What did and did not happen in 2018 and what changes are ahead in the world of planning and development in 2019?
2018 saw several changes to the planning system:
• New HQ staff - the ministerial merry-go-round has continued and saw one new Housing Secretary and two new planning ministers.
• National Planning Policy Framework (NPPF) - there were also substantial revisions to the planning system and publication of the final revised NPPF in July. A significant change introduced by the revised NPPF was the housing delivery test. This is designed to force councils with a poor record of under delivery of housing to set out plans for improvement and allocate more sites for development. Otherwise, their Local Plans could be considered out of date and thus subject to the presumption in favour of sustainable development.
• Confusion over the Government’s response to the new household projection figures – which, combined with the new standard method for assessing housing need, reduced housing numbers figures to well below the Government target of 300,000 homes a year.
• Awaiting a further announcement on the Government’s threat to take over plan making in the slowest authorities.
The November deadline for publishing a list of offending councils was missed and an announcement is still awaited. In the interim, the Local Plan process remains slow and cumbersome and leads to further uncertainty.
What is to come in 2019?
• Uncertainty - having perused a number of articles recently offering predictions for the year ahead, it seems that one common theme is that of uncertainty. In the planning and development world, uncertainty generally leads to projects being delayed and extended timescales. In a sector notorious for missing deadlines, this is unwelcome.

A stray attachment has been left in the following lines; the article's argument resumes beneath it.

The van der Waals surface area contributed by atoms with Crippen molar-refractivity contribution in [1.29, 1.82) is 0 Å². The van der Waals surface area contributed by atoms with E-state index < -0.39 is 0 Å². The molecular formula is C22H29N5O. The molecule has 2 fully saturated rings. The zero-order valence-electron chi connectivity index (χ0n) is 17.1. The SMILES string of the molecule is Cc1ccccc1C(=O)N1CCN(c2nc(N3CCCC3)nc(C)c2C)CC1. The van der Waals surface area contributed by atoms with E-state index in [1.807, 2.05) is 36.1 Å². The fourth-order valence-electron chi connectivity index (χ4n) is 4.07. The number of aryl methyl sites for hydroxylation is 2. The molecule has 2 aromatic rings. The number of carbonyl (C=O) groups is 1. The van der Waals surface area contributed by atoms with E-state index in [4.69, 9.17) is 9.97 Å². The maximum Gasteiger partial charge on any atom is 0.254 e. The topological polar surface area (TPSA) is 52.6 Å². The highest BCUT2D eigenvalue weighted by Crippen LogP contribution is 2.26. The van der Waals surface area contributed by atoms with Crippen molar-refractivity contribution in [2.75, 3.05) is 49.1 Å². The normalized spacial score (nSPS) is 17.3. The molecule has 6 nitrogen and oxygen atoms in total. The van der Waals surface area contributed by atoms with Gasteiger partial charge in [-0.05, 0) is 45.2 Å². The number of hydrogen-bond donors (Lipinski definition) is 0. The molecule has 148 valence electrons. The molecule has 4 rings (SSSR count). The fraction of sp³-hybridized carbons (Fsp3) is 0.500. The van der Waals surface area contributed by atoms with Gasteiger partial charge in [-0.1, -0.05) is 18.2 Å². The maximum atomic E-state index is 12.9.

• Land Value Capture Tax - we have commented previously on the threat of a land value capture tax in effect to capture a proportion of the uplift in land values following grant of planning permission. The Government is conscious that major changes could bring short term disruption to its drive to speed up delivery of new homes, particularly if the tax was set at an unreasonable level. The Ministry of Housing, Communities & Local Government (MHCLG) has rejected the Commons’ housing committee proposals for a local infrastructure tariff preferring instead to ‘evolve the system of developer contributions’ under S106 agreements and the Community Infrastructure Levy.
• MHCLG has promised a fresh look at the compulsory purchase system with an update of the ‘plain English’ guides to Compulsory Purchase Orders published by the Government in 2004.
• More Neighbourhood Plans are coming on stream but the response nationally has been patchwork with some areas taking the lead and others dragging their heels. Introduced by the Localism Act, the importance of Neighbourhood Plans is slowly being recognised by communities and considerable weight is afforded by Planning Inspectors to Neighbourhood Plans, even when only emerging and not yet made or adopted.
• Not enough new homes are being constructed - underpinning the housing market is the simple fact that not enough new homes are being constructed to meet the increasing demand. It is hoped that this will enable the development market to remain strong during what is expected to be an interesting year politically.
Robinson & Hall’s Planning and Development teams have had some notable successes with promoting land for development in 2018, achieving consents on predominantly greenfield land for some 3,000 new homes across several sites. There are approximately 2,500 homes in the pipeline in 2019 with a number of our sites being given draft allocations in the emerging Local Plans.
Regardless of the current political upheaval, we anticipate another busy year ahead. Please contact Andrew Barr, Partner and Head of Planning & Development, on 01234 362926 or email email@example.com if you wish to discuss the implication of the changes outlined in this article.